Wisconsin roundup: Western Wis. teen avoids jail time for accidental shooting; more state news stories
A teenager who shot a woman last fall will have to do 300 hours of community service, but won't spend time behind bars.
Nicholas Sempf-Nyren fired his gun into the dark and accidentally hit a woman who was hunting. Sempf-Nyren admitted pulling the trigger in November before the victim was hit as she climbed out of her tree stand. She survived but suffered what are being called serious and lasting injuries. Sempf-Nyren must give up his hunting license for the next five years.
Report: Expanding Medicaid would lower premiums
A report prepared for the Wisconsin Insurance Commissioner's Office finds expanding Medicaid would lower premiums on the individual health insurance market.
Wakely Consulting Group says the premiums could drop by 7-11 percent. Gov. Tony Evers wants to accept federal money to expand Medicaid, but the Legislature's Joint Finance Committee plans to vote to kill the idea Thursday. Republican opponents say adding 82,000 people to Medicaid would increase private insurance costs and expose Wisconsin to financials risks if the feds drop the reimbursement.
Senate committee recommends confirmation of Election Commission leader
She's already been on the job for more than a year.
Now, a Wisconsin Senate committee has unanimously recommended Meagan Wolfe be confirmed as the leader of the state Elections Commission. No one spoke against Wolfe at a hearing Tuesday at the Capitol. Final confirmation will be up to the full Senate.
Badger Institute: $15 minimum wage could cost 350K jobs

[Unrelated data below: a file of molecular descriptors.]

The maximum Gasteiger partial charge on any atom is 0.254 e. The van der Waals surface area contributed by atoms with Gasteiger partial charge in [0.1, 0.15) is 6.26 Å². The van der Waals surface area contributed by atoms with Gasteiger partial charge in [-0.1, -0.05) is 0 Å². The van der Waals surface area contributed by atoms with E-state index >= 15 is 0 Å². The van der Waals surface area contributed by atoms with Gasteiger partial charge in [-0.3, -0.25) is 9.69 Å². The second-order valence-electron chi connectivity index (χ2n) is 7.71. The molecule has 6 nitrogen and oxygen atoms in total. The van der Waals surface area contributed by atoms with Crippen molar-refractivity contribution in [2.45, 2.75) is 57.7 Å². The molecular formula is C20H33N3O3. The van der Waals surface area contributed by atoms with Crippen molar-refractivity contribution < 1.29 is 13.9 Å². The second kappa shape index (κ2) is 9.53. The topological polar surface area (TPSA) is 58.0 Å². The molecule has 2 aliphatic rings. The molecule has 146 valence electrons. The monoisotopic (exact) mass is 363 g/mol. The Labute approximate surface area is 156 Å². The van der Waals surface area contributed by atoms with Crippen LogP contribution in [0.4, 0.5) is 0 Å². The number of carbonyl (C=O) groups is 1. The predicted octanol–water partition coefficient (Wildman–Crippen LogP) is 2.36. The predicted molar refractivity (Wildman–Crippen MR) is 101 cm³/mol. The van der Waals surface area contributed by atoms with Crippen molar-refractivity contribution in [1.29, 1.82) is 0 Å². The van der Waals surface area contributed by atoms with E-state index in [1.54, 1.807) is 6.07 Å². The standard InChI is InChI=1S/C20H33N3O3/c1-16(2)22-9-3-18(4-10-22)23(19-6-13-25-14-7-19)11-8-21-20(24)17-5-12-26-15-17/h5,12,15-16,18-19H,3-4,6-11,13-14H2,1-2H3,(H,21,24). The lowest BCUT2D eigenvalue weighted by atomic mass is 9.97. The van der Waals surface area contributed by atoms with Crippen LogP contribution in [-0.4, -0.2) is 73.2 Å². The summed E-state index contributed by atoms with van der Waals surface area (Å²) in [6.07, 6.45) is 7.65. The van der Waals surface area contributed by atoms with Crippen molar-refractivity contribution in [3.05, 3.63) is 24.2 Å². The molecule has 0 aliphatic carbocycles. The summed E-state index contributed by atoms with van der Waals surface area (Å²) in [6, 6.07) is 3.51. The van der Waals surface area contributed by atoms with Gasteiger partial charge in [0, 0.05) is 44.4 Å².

A report from the Badger Institute suggests raising Wisconsin's minimum wage to $15 an hour could cost the state 350,000 jobs.
About one-out-of-three minimum-wage workers could be out of a job. The institute examined what happened in other states where the minimum wage was raised. The report finds almost 40 percent of all workers make less than $15 an hour in Wisconsin and many of those people would be the ones impacted if the prevailing wage goes up.
Foxconn Technologies given approval for Racine County work
Electronics giant Foxconn has received the first of many construction permits for work on its massive factory in southeastern Wisconsin.
State officials have given approval for "footings and foundations" at the location in Mount Pleasant. Dirt was already being moved at the site where the Taiwan-based company says 13,000 people will eventually work. Foxconn hopes to have the plant operating by the end of 2020.
Lawmakers propose change to end state tax on tips
Legislation being circulated at the Wisconsin Capitol would let workers keep cash tips and not report them on their state income tax returns.
State Sen. Andre Jacque of De Pere and Rep. Cody Horlacher of Mukwonago, both Republicans, are authors of the measure. Jacque says cash tips are already under-reported. If it passes, Wisconsin would likely be the first state to enact such a change. The cash tips would still have to be reported on federal returns.
DNR to fine city of Eau Claire, contractor $50K
The Wisconsin Department of Natural Resources says air pollution laws were violated while Eau Claire's City Hall was being renovated.
State inspectors say the problem is with the way the city and Brick Thermal Systems handled asbestos which had been found in the building. The violations were discovered last November. The fine could top $50,000. Eau Claire officials say the work on its City Hall should be completed next month.
Legendary Oshkosh bar burns to the ground
No injuries are reported after a legendary downtown Oshkosh bar burned to the ground Tuesday.
Fire crews were called to the location on North Main shortly before 1:45 a.m. Brisk north winds spread the flames from the burning building to Mabel Murphy's bar next door. In a little more than an hour, the bar was burned to the ground. Eight people escaped the burning structure without being injured. The building itself was more than 120 years old and Mable Murphy's had just been celebrating 45 years in business.